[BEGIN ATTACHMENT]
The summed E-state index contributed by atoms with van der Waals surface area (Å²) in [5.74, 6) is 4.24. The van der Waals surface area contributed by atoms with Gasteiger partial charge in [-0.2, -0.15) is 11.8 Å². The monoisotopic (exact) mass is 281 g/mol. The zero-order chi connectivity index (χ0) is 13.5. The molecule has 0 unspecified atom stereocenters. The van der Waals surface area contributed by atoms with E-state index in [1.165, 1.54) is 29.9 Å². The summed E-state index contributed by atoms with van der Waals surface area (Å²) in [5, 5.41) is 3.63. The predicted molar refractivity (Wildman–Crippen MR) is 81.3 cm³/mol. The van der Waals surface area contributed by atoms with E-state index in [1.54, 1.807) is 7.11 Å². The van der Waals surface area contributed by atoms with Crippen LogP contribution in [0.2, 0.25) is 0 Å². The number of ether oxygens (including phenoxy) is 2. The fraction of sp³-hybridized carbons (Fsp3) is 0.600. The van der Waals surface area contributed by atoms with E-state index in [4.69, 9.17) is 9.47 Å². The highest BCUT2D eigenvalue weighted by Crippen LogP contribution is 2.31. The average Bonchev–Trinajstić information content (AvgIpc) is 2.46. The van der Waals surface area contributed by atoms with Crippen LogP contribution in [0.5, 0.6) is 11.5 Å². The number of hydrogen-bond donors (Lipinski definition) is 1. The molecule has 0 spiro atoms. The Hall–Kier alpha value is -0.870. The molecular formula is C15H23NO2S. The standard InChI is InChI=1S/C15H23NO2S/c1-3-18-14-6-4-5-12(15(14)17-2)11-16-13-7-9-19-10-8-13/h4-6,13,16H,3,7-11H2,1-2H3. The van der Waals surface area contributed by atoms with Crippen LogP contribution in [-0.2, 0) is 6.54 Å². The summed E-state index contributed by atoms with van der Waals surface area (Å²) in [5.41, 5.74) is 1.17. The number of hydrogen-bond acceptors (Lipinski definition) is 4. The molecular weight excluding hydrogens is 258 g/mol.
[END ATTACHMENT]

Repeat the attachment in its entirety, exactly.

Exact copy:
The summed E-state index contributed by atoms with van der Waals surface area (Å²) in [5.74, 6) is 4.24. The van der Waals surface area contributed by atoms with Gasteiger partial charge in [-0.2, -0.15) is 11.8 Å². The monoisotopic (exact) mass is 281 g/mol. The zero-order chi connectivity index (χ0) is 13.5. The molecule has 0 unspecified atom stereocenters. The van der Waals surface area contributed by atoms with E-state index in [1.165, 1.54) is 29.9 Å². The summed E-state index contributed by atoms with van der Waals surface area (Å²) in [5, 5.41) is 3.63. The predicted molar refractivity (Wildman–Crippen MR) is 81.3 cm³/mol. The van der Waals surface area contributed by atoms with E-state index in [1.54, 1.807) is 7.11 Å². The van der Waals surface area contributed by atoms with Crippen LogP contribution in [0.2, 0.25) is 0 Å². The number of ether oxygens (including phenoxy) is 2. The fraction of sp³-hybridized carbons (Fsp3) is 0.600. The van der Waals surface area contributed by atoms with E-state index in [4.69, 9.17) is 9.47 Å². The highest BCUT2D eigenvalue weighted by Crippen LogP contribution is 2.31. The average Bonchev–Trinajstić information content (AvgIpc) is 2.46. The van der Waals surface area contributed by atoms with Crippen LogP contribution in [0.5, 0.6) is 11.5 Å². The number of hydrogen-bond donors (Lipinski definition) is 1. The molecule has 0 spiro atoms. The Hall–Kier alpha value is -0.870. The molecular formula is C15H23NO2S. The standard InChI is InChI=1S/C15H23NO2S/c1-3-18-14-6-4-5-12(15(14)17-2)11-16-13-7-9-19-10-8-13/h4-6,13,16H,3,7-11H2,1-2H3. The van der Waals surface area contributed by atoms with Crippen LogP contribution in [-0.2, 0) is 6.54 Å². The summed E-state index contributed by atoms with van der Waals surface area (Å²) in [5.41, 5.74) is 1.17. The number of hydrogen-bond acceptors (Lipinski definition) is 4. The molecular weight excluding hydrogens is 258 g/mol.